Gonzales

How President Trump Can Avoid President Obama’s Biggest Mistake

Punting health care legislation to Congress defined Obama’s time in office

Donald Trump greets President Barack Obama moments before his swearing-in as the 45th president of the United States on Jan. 20. (Tom Williams/CQ Roll Call)

Donald Trump’s critics believe the new president is clueless (or worse), but he might be on track to avoid repeating former President Barack Obama’s biggest political mistake. 

Trump’s pre-inaugural press conference was widely panned, but his comments on the future of health care legislation were instructive.

“The easiest thing would be to let it implode in ’17 and believe me, we’d get pretty much whatever we wanted, but it would take a long time,” said Trump, flanked on one side by stacks of mysterious papers and folders. “We’re going to be submitting, as soon as our secretary’s approved, almost simultaneously, shortly thereafter, a plan.”

“So as soon as our secretary is approved and gets into the office, we’ll be filing a plan,” he added a little later.

The timetable is critical.

The biggest mistake of Obama’s presidency was punting health care “reform” to Congress. While he wanted to remain postpartisan after a historic campaign and stay out of the fight, Democrats on Capitol Hill argued over the specifics and took more than a year to get something to his desk.

As the legislation snowballed into its final form, one of Obama’s top advisers told congressional Democrats to avoid bed-wetting and “have the guts to govern.” Later in 2010, dozens of vulnerable Democratic members put their political careers on the line and voted for the polarizing Affordable Care Act, only to later feel pushed off a plank without a life preserver.

Democrats lost 63 House seats and the House majority, as well as six Senate seats. Many of those Democrats forced into retirement felt deserted by Obama and believed he should have hit the campaign trail to sell the legislation to the American people after it passed, instead of waiting until he was up for re-election.

The Affordable Care Act became a catalyst for Republican gains in the House, Senate, governorships and state legislatures for most of Obama’s tenure (2012 being the exception), and the Democratic Party seemed to bottom out with Trump’s presidential victory last year. The health care law also set the tone for a frosty relationship between the remaining Democrats on the Hill and the White House.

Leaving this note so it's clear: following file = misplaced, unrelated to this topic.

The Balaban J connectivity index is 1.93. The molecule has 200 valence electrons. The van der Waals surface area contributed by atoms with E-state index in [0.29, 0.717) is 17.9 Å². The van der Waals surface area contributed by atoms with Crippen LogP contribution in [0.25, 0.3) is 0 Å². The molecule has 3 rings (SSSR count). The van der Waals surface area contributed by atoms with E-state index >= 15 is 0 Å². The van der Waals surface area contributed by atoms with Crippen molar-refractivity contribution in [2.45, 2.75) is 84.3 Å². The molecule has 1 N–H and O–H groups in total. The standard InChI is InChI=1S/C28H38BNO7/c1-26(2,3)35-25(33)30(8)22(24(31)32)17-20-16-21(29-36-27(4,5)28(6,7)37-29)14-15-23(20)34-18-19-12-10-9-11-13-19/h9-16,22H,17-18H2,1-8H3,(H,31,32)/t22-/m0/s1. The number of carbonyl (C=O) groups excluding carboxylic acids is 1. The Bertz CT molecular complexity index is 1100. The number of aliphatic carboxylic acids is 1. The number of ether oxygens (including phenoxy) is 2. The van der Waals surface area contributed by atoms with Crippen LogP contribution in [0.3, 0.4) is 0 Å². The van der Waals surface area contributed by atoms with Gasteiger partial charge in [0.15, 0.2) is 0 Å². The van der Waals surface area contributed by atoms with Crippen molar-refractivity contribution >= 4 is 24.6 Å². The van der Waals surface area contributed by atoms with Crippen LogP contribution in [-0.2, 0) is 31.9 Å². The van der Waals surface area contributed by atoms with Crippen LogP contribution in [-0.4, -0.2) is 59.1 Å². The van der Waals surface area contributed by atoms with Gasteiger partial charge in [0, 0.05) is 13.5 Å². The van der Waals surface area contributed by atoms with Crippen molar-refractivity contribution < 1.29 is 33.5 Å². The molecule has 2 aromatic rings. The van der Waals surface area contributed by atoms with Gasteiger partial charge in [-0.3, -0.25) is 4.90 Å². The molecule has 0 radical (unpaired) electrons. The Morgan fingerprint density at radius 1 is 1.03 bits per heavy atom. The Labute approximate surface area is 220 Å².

If Obama had been more assertive in the legislative process from the beginning and hit the campaign trail to highlight the benefits of Obamacare before the midterm elections, history may have been written differently. It wasn’t as if Obama was dedicating his time to improving his bowling game, considering he was dealing with the financial crisis. But I can’t find a Democratic strategist focused on congressional races who will defend how Obama and his team handled the Affordable Care Act and its aftermath.

Republicans agree that Obamacare should be repealed, but the party is far from a consensus on what replacement would look like and when it should take place. Some Republicans, including Trump, appear to believe replacement should be soon and simultaneous with repeal. Others believe repeal should happen sooner rather than later, but more time is needed to develop a replacement. They believe Americans understand that the issue is complicated and will be forgiving if changes aren’t immediate.

Republicans will have to get over any differences in strategy and tactics, but the Democrats’ past may serve as an example of what not to do. And the specific timeline for the GOP’s repeal plans is not completely clear.

Confirmation hearings for Georgia GOP Rep. Tom Price to become secretary of Health & Human Services began before the inauguration. But his nomination may not come to a vote until next month (assuming allegations of insider trading don’t take him out of the running).

But even if it takes a few weeks or months, it seems unlikely Trump will tolerate navel-gazing by congressional Republicans about health care. The good news for the GOP is that it also appears Trump doesn’t want to be cooped up inside the White House. It’s easy to see him hitting the campaign trail, feeding off the crowds, before the potentially treacherous 2018 midterm elections.

Based on a favorable Senate map, filled with GOP takeover opportunities and few vulnerabilities, and favorable House maps in key states, Republicans should be able to avoid a midterm disaster if the party remains intact and engaged. But if Republicans are divided and apathetic, Democrats could be poised for a quick comeback.

Democrats would also benefit if the Republican replacement is a disaster and voters punish the GOP if they lose coverage or are dissatisfied and downright angry about the new alternative. And foreign affairs could keep Trump from focusing on his domestic priorities.

Of course, some Republicans say President Obama’s mistake was pushing the Affordable Care Act at all, just like most Democrats believe repealing it would be a disaster. But since Republicans are beyond the point-of-no-return on repealing it, they are better off ripping off the Band-aid quickly, and spending most of the next two years convincing voters it was the right thing to do.

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